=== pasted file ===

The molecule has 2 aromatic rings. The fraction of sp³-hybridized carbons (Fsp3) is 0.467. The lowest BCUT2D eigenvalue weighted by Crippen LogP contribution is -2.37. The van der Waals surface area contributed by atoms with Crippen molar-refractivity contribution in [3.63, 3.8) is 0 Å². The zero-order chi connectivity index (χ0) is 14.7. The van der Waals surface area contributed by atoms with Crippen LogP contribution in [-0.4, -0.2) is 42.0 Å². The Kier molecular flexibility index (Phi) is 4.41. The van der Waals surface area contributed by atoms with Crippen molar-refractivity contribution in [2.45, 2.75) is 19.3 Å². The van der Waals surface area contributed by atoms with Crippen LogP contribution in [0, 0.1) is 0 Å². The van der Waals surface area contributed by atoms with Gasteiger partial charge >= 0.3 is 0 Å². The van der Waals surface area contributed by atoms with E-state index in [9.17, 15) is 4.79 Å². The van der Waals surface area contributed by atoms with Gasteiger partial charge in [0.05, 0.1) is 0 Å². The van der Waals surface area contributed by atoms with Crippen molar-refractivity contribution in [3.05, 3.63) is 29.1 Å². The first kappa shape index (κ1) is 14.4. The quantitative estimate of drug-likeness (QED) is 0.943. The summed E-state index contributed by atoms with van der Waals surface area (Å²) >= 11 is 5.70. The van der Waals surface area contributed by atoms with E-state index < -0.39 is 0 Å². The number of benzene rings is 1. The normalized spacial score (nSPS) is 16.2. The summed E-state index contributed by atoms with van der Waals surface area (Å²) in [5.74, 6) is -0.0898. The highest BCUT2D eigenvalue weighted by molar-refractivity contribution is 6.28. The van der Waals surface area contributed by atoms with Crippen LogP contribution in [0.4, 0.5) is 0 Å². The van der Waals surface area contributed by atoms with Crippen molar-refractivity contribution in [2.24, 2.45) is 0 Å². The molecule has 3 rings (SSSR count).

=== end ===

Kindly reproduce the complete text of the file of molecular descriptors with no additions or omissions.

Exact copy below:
The molecule has 2 aromatic rings. The fraction of sp³-hybridized carbons (Fsp3) is 0.467. The lowest BCUT2D eigenvalue weighted by Crippen LogP contribution is -2.37. The van der Waals surface area contributed by atoms with Crippen molar-refractivity contribution in [3.63, 3.8) is 0 Å². The zero-order chi connectivity index (χ0) is 14.7. The van der Waals surface area contributed by atoms with Crippen LogP contribution in [-0.4, -0.2) is 42.0 Å². The Kier molecular flexibility index (Phi) is 4.41. The van der Waals surface area contributed by atoms with Crippen molar-refractivity contribution in [2.45, 2.75) is 19.3 Å². The van der Waals surface area contributed by atoms with Crippen LogP contribution in [0, 0.1) is 0 Å². The van der Waals surface area contributed by atoms with Gasteiger partial charge >= 0.3 is 0 Å². The van der Waals surface area contributed by atoms with E-state index in [9.17, 15) is 4.79 Å². The van der Waals surface area contributed by atoms with Gasteiger partial charge in [0.05, 0.1) is 0 Å². The van der Waals surface area contributed by atoms with Crippen molar-refractivity contribution in [3.05, 3.63) is 29.1 Å². The first kappa shape index (κ1) is 14.4. The quantitative estimate of drug-likeness (QED) is 0.943. The summed E-state index contributed by atoms with van der Waals surface area (Å²) >= 11 is 5.70. The van der Waals surface area contributed by atoms with E-state index < -0.39 is 0 Å². The number of benzene rings is 1. The normalized spacial score (nSPS) is 16.2. The summed E-state index contributed by atoms with van der Waals surface area (Å²) in [5.74, 6) is -0.0898. The highest BCUT2D eigenvalue weighted by molar-refractivity contribution is 6.28. The van der Waals surface area contributed by atoms with Crippen LogP contribution in [0.4, 0.5) is 0 Å². The van der Waals surface area contributed by atoms with Crippen molar-refractivity contribution in [2.24, 2.45) is 0 Å². The molecule has 3 rings (SSSR count).